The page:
35. Ali SA, Zaidi SK, Dacwag CS, Salma N, Young DW, Shakoori AR, Montecino MA, Lian JB, van Wijnen AJ, Imbalzano AN, Stein GS, Stein JL. Phenotypic transcription factors epigenetically mediate cell growth control. Proc Natl Acad Sci U S A. 2008 May 6; 105(18):6632-7.
          View in: PubMed
        36. Das AV, James J, Bhattacharya S, Imbalzano AN, Antony ML, Hegde G, Zhao X, Mallya K, Ahmad F, Knudsen E, Ahmad I. SWI/SNF chromatin remodeling ATPase Brm regulates the differentiation of early retinal stem cells/progenitors by influencing Brn3b expression and Notch signaling. J Biol Chem. 2007 Nov 30; 282(48):35187-201.
          View in: PubMed
        37. Coles AH, Liang H, Zhu Z, Marfella CG, Kang J, Imbalzano AN, Jones SN. Deletion of p37Ing1 in mice reveals a p53-independent role for Ing1 in the suppression of cell proliferation, apoptosis, and tumorigenesis. Cancer Res. 2007 Mar 1; 67(5):2054-61.
          View in: PubMed
        38. Gutiérrez J, Paredes R, Cruzat F, Hill DA, van Wijnen AJ, Lian JB, Stein GS, Stein JL, Imbalzano AN, Montecino M. Chromatin remodeling by SWI/SNF results in nucleosome mobilization to preferential positions in the rat osteocalcin gene promoter. J Biol Chem. 2007 Mar 30; 282(13):9445-57.
          View in: PubMed
        39. Young DW, Hassan MQ, Pratap J, Galindo M, Zaidi SK, Lee SH, Yang X, Xie R, Javed A, Underwood JM, Furcinitti P, Imbalzano AN, Penman S, Nickerson JA, Montecino MA, Lian JB, Stein JL, van Wijnen AJ, Stein GS. Mitotic occupancy and lineage-specific transcriptional control of rRNA genes by Runx2. Nature. 2007 Jan 25; 445(7126):442-6.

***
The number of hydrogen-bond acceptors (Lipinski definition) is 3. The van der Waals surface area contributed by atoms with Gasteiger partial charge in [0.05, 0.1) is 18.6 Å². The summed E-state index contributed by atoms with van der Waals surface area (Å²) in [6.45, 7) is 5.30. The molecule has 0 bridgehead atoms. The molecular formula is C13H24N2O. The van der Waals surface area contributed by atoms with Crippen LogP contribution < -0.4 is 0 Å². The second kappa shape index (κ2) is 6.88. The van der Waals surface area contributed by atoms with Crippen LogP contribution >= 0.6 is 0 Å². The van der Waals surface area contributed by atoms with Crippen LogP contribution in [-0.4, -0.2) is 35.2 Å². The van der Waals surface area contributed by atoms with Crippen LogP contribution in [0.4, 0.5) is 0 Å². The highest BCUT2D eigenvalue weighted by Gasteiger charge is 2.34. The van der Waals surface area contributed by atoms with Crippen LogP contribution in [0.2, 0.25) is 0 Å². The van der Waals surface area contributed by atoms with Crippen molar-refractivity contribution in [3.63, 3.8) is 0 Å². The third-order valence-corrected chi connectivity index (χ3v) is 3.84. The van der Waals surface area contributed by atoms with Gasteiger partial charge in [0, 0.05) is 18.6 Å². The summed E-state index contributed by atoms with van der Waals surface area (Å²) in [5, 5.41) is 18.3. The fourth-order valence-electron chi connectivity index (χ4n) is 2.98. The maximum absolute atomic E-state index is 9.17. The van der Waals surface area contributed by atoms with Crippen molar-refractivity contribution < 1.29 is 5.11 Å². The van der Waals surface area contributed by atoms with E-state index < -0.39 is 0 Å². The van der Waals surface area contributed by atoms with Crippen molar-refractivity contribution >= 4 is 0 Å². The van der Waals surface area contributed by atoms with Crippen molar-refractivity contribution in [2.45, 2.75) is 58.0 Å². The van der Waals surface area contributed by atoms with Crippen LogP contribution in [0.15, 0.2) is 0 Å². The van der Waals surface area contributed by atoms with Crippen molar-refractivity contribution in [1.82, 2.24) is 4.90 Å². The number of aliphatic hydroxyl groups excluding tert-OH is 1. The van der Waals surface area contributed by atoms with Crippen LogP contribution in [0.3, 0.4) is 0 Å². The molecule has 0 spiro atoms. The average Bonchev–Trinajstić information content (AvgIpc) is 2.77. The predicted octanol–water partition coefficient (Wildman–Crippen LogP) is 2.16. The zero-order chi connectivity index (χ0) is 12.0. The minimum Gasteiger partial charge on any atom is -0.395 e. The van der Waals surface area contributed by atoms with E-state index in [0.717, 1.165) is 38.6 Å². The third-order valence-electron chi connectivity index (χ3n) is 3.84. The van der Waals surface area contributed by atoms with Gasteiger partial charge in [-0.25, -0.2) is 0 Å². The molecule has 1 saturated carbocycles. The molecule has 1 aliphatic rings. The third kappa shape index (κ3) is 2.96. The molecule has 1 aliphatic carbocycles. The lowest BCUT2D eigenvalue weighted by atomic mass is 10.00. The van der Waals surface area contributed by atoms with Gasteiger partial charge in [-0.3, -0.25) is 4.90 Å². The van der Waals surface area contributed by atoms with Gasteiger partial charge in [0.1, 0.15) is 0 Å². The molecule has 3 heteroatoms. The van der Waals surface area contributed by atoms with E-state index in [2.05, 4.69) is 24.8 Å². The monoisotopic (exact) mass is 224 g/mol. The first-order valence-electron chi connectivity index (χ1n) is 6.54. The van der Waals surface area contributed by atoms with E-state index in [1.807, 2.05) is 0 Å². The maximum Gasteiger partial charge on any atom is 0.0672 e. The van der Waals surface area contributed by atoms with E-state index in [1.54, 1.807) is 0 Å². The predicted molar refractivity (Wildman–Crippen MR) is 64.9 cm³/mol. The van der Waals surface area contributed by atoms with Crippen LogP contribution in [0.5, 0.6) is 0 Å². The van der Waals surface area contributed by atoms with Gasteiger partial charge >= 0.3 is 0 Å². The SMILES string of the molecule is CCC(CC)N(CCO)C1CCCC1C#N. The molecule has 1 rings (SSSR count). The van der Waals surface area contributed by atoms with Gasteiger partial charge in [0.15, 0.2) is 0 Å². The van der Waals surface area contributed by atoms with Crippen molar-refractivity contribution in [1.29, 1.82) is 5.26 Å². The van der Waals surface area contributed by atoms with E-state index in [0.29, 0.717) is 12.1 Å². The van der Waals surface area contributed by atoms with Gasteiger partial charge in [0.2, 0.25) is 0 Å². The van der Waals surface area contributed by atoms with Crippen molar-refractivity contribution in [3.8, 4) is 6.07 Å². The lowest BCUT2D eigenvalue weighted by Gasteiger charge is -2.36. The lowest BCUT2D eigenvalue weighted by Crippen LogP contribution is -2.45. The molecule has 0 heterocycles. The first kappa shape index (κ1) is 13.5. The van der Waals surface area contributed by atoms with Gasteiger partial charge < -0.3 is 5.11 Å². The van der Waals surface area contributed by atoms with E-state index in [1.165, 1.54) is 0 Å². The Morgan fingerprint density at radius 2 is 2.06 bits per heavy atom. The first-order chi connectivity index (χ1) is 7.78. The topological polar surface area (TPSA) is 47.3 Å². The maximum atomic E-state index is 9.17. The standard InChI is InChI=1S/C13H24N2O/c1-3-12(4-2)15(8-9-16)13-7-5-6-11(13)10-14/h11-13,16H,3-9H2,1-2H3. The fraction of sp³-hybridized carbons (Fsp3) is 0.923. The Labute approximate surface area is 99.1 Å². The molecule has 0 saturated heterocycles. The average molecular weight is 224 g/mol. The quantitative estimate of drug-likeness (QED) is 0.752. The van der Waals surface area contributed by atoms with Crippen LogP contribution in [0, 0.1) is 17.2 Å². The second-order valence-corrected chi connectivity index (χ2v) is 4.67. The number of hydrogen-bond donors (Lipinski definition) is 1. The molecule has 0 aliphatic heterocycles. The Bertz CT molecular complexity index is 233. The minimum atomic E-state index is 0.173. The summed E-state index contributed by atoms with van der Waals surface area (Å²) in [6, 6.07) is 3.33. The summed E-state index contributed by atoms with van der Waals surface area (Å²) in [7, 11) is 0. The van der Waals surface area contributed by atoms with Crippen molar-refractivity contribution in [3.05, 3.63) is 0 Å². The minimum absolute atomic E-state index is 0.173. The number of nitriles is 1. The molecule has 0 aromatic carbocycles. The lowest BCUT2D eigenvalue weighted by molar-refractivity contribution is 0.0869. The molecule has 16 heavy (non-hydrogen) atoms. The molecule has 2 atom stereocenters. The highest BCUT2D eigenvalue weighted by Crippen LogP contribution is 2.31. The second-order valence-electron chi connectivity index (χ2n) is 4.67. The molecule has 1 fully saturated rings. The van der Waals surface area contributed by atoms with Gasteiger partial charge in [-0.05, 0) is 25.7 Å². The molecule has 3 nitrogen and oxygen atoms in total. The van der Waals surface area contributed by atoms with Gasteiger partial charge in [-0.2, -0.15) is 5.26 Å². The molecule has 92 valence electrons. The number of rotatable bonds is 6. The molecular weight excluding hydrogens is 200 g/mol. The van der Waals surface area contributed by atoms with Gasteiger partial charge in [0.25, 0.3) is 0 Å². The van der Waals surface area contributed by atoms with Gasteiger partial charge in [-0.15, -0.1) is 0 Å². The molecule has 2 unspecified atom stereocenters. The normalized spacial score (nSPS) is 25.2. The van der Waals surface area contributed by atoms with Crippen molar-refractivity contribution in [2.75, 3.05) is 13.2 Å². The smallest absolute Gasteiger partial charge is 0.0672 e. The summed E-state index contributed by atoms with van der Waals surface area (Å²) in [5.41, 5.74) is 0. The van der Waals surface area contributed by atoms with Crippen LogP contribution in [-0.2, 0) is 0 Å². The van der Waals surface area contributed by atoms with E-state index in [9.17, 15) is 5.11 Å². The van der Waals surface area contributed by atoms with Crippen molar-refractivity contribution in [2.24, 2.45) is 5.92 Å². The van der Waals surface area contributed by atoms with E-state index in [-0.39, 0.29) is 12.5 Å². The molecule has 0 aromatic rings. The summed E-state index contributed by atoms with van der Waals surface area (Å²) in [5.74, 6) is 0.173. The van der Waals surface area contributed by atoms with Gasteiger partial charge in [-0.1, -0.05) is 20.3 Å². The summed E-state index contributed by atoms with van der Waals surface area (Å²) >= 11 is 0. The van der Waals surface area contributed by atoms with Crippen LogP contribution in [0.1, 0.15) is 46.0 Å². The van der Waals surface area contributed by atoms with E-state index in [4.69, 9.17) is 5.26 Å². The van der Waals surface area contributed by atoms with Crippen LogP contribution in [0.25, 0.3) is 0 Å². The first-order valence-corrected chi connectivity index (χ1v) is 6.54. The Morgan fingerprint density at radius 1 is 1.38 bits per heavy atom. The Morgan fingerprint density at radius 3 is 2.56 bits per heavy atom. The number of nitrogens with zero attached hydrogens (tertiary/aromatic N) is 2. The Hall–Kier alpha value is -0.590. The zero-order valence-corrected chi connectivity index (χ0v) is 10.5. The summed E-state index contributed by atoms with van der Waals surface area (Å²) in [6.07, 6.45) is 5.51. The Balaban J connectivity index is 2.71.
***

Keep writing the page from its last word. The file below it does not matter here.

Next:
View in: PubMed
        40. Marfella CG, Imbalzano AN. The Chd family of chromatin remodelers. Mutat Res. 2007 May 1; 618(1-2):30-40.
          View in: PubMed
        41. Ohkawa Y, Yoshimura S, Higashi C, Marfella CG, Dacwag CS, Tachibana T, Imbalzano AN. Myogenin and the SWI/SNF ATPase Brg1 maintain myogenic gene expression at different stages of skeletal myogenesis. J Biol Chem. 2007 Mar 2; 282(9):6564-70.
          View in: PubMed
        42. Kumar RA, Naidu SR, Wang X, Imbalzano AN, Androphy EJ. Interaction of papillomavirus E2 protein with the Brm chromatin remodeling complex leads to enhanced transcriptional activation. J Virol. 2007 Mar; 81(5):2213-20.
          View in: PubMed
        43. Dacwag CS, Ohkawa Y, Pal S, Sif S, Imbalzano AN. The protein arginine methyltransferase Prmt5 is required for myogenesis because it facilitates ATP-dependent chromatin remodeling. Mol Cell Biol. 2007 Jan; 27(1):384-94.
          View in: PubMed
        44. Marfella CG, Ohkawa Y, Coles AH, Garlick DS, Jones SN, Imbalzano AN. Mutation of the SNF2 family member Chd2 affects mouse development and survival. J Cell Physiol. 2006 Oct; 209(1):162-71.
          View in: PubMed
        45. Park JH, Park EJ, Lee HS, Kim SJ, Hur SK, Imbalzano AN, Kwon J. Mammalian SWI/SNF complexes facilitate DNA double-strand break repair by promoting gamma-H2AX induction. EMBO J. 2006 Sep 6; 25(17):3986-97.
          View in: PubMed
        46. Guidi CJ, Mudhasani R, Hoover K, Koff A, Leav I, Imbalzano AN, Jones SN. Functional interaction of the retinoblastoma and Ini1/Snf5 tumor suppressors in cell growth and pituitary tumorigenesis. Cancer Res. 2006 Aug 15; 66(16):8076-82.